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In this paper, we report a simple and inexpensive procedure to make a composite material of cellulose fibers with embedded zinc micoparticles. This fibrous material is produced by sedimentation and is referred to as “Zinculose”. Zinculose increases the surface contact area between a sample fluid and zinc microparticles. The effect of different parameters including fiber content, zinc content, water volume, applied weight and its duration on the thickness of produced Zinculose were investigated. Results show that thickness depends on the amount of initial fiber and zinc while other parameters investigated had little to no effect. Measured porosity values for Zinculose ranged between 0.699 and 0.843. Characterization of flow in Zinculose exhibits a linear relationship between distance and the square root of time which is a distinctive feature of capillary driven flow in porous media. This is an important quality that allows Zinculose to be easily incorporated into any paper-based microfluidic device that requires a sample to flow and interact with zinc microparticles without disrupting the flow path between different sections of the device. An application is presented in which a strip of Zinculose is used to convert nitrate to nitrite. With the use of Zinculose in a paper-based microfluidic device, a conversion efficiency of 27% nitrate to nitrite was achieved. This represents a 36% enhancement over what has been previously published when zinc microparticles were not embedded within the fibers of the paper channel.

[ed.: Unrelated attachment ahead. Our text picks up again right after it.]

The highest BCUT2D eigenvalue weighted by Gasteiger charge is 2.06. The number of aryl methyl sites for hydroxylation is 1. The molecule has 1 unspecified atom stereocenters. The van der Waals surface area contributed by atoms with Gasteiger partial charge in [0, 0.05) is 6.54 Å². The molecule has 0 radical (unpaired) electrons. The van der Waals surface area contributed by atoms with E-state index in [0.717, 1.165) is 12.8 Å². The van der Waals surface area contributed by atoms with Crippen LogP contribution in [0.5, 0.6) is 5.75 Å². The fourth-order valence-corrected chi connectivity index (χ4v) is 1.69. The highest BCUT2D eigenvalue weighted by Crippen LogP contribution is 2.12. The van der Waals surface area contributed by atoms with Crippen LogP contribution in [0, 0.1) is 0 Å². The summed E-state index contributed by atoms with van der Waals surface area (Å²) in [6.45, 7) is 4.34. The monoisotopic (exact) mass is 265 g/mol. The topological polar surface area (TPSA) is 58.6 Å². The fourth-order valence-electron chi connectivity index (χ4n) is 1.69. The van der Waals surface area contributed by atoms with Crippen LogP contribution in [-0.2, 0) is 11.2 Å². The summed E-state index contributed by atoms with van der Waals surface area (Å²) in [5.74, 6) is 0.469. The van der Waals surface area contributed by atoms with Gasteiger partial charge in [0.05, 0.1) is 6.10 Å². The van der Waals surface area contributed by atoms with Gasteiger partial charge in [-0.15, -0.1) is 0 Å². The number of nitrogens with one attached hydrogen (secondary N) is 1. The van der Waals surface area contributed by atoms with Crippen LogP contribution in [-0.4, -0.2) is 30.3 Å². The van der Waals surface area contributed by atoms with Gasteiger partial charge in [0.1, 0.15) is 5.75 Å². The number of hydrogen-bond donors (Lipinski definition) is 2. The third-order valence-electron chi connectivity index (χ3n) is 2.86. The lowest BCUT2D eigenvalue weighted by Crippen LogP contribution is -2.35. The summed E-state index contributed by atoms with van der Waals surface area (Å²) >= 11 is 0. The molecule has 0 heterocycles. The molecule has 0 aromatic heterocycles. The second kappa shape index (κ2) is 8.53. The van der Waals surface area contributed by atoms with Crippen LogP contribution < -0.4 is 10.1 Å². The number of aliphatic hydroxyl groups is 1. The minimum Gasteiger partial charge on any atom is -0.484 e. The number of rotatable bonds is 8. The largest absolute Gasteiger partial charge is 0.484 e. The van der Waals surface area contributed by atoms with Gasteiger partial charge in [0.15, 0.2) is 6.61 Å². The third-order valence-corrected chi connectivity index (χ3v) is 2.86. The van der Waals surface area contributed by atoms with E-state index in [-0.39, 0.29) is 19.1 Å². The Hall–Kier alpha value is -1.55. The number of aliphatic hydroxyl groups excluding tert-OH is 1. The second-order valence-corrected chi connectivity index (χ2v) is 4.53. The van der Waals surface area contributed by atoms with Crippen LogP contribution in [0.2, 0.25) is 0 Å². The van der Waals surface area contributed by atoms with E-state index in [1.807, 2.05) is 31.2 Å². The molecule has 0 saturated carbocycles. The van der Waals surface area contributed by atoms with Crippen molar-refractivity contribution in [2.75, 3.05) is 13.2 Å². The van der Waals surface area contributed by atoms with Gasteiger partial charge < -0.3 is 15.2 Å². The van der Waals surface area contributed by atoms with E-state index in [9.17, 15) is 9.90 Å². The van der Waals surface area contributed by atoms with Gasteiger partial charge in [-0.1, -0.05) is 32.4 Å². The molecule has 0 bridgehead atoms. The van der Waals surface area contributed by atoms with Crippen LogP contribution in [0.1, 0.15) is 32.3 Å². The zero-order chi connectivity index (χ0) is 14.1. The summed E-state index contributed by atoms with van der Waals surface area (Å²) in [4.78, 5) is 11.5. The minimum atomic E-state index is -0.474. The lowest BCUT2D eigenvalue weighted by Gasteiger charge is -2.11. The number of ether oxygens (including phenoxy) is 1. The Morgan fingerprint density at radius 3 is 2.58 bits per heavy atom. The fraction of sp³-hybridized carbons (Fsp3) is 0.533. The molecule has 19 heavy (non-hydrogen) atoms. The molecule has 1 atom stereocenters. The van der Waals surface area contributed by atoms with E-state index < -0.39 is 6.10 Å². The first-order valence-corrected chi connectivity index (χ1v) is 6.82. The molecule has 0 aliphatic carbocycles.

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Creative Commons License
This work is licensed under a Creative Commons Attribution-Noncommercial-No Derivative Works 4.0 License.